Mast cells are part of our immune response, and they react to allergens, pathogens, and other proteins by bursting open and spilling out inflammatory molecules, including histamine, tryptase, serotonin, inflammatory lipids, and inflammatory cytokines.

Mast cells have a bunch of different receptors on their cell membranes. It means that they can be activated by a range of different things — from allergens to viruses to IgE antibodies to damaged parts of a cell.

The ACE2 receptor is found on the cell membrane of many cell types, including mast cells. Thus, the SARS-CoV-2 spike protein can activate mast cells and trigger degranulation.[ref]

In the lungs, mast cell degranulation is thought to cause the lung injury seen in COVID-19. Researchers have found that mast cell stabilizer drugs that block degranulation can dampen the SARS-CoV-2 inflammatory response in the lungs, which causes lung injury.[ref]

Mast cell response to the SARS-CoV-2 spike protein isn’t just limited to lung cells. Other research studies show that there is rapid mast cell degranulation in multiple tissues when exposed to either the full SARS-CoV-2 virus or just the spike protein.[ref]

In a feedback regulation loop that may enhance the inflammatory response, histamine is not only released by mast cells but can also cause mast cell degranulation.[ref]

Put this together with the new research studies showing that histamine potentiates the interaction with the spike protein as well as the research showing the spike protein binds to mast cells…[ref][ref] The result could be a continuing activation of mast cells and histamine release, which impacts heart rate, heart rhythm, etc.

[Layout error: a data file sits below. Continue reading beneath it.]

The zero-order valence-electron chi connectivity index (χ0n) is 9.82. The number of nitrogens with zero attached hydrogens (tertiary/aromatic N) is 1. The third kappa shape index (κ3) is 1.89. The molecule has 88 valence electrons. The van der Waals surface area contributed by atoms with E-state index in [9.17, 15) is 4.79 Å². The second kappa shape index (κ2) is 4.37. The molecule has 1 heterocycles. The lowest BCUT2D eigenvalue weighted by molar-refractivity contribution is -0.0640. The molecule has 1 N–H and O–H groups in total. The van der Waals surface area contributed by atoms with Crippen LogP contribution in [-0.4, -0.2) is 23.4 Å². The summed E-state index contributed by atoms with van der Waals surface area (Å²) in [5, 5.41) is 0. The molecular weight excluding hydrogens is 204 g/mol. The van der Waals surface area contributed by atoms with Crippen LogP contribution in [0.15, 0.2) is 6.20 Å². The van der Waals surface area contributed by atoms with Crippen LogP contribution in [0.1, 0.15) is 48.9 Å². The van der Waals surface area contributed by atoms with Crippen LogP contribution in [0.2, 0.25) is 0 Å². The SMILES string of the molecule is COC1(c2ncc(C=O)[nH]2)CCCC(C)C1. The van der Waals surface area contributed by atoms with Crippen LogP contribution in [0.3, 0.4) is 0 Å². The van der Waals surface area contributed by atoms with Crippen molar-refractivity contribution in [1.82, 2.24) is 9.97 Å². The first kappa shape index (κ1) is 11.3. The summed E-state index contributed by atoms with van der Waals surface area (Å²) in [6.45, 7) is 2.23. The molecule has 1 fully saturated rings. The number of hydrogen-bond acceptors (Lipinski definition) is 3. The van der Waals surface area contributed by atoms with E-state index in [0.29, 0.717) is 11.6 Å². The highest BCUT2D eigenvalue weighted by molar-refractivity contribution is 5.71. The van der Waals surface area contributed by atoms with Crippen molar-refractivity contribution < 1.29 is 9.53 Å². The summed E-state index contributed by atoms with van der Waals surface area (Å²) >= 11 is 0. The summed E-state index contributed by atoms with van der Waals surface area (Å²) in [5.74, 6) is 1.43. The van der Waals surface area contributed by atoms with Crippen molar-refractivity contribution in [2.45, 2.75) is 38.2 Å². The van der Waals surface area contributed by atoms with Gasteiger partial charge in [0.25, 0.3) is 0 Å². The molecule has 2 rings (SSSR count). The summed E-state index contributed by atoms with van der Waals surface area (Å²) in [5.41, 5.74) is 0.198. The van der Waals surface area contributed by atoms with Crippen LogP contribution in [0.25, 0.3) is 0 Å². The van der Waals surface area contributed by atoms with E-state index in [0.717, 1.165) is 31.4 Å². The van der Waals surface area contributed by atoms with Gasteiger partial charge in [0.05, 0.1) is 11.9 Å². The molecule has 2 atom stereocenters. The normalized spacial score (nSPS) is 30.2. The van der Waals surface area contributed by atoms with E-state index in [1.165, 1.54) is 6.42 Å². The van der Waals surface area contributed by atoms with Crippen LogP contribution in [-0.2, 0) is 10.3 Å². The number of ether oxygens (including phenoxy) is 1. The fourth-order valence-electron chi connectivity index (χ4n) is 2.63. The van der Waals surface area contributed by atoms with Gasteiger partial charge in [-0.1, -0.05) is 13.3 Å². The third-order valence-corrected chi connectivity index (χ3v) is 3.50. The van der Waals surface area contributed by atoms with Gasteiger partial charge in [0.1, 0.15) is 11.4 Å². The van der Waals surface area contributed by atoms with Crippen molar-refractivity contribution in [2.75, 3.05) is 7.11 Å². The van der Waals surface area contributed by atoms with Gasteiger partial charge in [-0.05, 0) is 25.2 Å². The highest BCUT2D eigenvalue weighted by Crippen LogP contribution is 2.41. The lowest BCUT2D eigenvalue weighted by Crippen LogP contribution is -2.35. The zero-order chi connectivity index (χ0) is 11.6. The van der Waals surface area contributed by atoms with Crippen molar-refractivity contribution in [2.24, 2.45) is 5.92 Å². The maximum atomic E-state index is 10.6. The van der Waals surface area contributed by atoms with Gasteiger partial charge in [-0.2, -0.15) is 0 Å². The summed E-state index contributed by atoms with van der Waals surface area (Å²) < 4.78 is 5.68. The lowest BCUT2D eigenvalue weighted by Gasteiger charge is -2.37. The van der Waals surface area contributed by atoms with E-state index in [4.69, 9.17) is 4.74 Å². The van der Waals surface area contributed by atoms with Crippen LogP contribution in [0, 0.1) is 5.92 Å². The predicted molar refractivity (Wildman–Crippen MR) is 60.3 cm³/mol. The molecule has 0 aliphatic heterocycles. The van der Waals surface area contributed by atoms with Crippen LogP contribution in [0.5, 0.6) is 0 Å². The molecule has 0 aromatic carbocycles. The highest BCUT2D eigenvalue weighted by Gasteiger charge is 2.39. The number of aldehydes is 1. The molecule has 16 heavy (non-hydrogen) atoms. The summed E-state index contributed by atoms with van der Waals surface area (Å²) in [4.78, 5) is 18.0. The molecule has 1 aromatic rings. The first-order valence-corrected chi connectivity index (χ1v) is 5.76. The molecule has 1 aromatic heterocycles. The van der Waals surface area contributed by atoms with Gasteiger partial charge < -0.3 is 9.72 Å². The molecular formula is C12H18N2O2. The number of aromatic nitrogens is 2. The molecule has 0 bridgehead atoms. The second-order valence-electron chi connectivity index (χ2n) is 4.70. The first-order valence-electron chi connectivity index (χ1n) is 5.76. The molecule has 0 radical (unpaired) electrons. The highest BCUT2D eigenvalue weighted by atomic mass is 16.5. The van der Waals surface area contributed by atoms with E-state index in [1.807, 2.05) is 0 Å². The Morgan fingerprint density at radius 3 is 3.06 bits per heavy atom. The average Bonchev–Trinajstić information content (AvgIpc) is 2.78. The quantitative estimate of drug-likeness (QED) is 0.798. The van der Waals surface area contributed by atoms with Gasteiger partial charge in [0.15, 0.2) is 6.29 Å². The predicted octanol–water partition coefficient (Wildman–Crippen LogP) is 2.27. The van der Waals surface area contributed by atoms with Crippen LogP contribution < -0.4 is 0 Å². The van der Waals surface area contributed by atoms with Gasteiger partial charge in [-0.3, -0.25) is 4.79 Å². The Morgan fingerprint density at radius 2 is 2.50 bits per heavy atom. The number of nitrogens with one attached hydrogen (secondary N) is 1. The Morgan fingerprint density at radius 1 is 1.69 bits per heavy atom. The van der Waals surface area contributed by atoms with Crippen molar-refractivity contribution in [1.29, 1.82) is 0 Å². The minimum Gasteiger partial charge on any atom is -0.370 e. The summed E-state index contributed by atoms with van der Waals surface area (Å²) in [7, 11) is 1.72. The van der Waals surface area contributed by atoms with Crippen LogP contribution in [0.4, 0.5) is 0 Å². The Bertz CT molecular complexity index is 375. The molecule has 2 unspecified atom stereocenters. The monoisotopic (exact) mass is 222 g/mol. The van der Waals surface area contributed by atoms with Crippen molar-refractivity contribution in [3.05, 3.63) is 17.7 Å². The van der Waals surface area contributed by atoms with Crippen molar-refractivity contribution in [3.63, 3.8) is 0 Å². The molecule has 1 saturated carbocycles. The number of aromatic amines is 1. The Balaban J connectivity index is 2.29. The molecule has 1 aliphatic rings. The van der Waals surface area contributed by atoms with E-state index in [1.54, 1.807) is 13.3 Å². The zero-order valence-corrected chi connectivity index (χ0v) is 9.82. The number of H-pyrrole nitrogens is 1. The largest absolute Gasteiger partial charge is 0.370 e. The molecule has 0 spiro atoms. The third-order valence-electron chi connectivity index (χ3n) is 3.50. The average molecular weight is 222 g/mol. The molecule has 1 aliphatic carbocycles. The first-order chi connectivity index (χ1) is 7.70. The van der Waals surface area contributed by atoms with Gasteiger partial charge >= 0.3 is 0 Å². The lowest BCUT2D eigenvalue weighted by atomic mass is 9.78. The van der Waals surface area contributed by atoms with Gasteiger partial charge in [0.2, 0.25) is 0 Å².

I keep talking about the spike protein, and let me explain why I am explicitly referring to it this way.

The SARS-CoV-2 virus uses the spike protein to attach to and enter host cells, which is the obvious interaction here. But researchers now find that the spike protein is found in exosomes in the plasma of patients with mild or severe COVID-19. Exosomes are small vesicles released from cells during lots of different conditions (normal). They shuttle proteins, lipids, and RNA between cells. Important here is that the spike protein is being found in exosomes in the plasma of Covid patients.[ref]

In April of 2021, researchers from the Salk Institute published a study showing that the spike protein alone could damage endothelial cells (the cells that line your blood vessels).[ref]

The spike protein from SARS-CoV-2 was also found in the monocytes of patients with long Covid up to 15 months after infection.[ref]

The spike protein is also produced in the body from the mRNA in covid vaccines. While the initial assumption was that these spike proteins would stay in the arm where they were injected, that didn’t turn out to be the case. A recent study published in Cell showed that the mRNA and spike antigen were found in lymph nodes eight weeks after vaccination in some people.[ref]

Mast cell activation syndrome:

Before going further, let me explain what happens when your mast cells are activated too easily and on an ongoing basis:

Mast Cell Activation Syndrome (MCAS) is a continual hypersensitivity to environmental triggers (foods, chemicals, smells, temperature), causing mast cells to degranulate more easily than they should. Symptoms of MCAS include itching, flushing, abdominal issues, brain fog, lightheadedness, nasal congestion, and cardiovascular issues such as tachycardia and hypotensive syncope.[ref]

Related article: Mast Cell Activation Syndrome

Autonomic dysfunction?

At this point in the article, you may be wondering: Is everything related to long covid or post-vaccine issues only due to histamine and mast cells?
I don’t want to leave you with that impression. The research on both topics points to multiple possible causes and intricate interactions.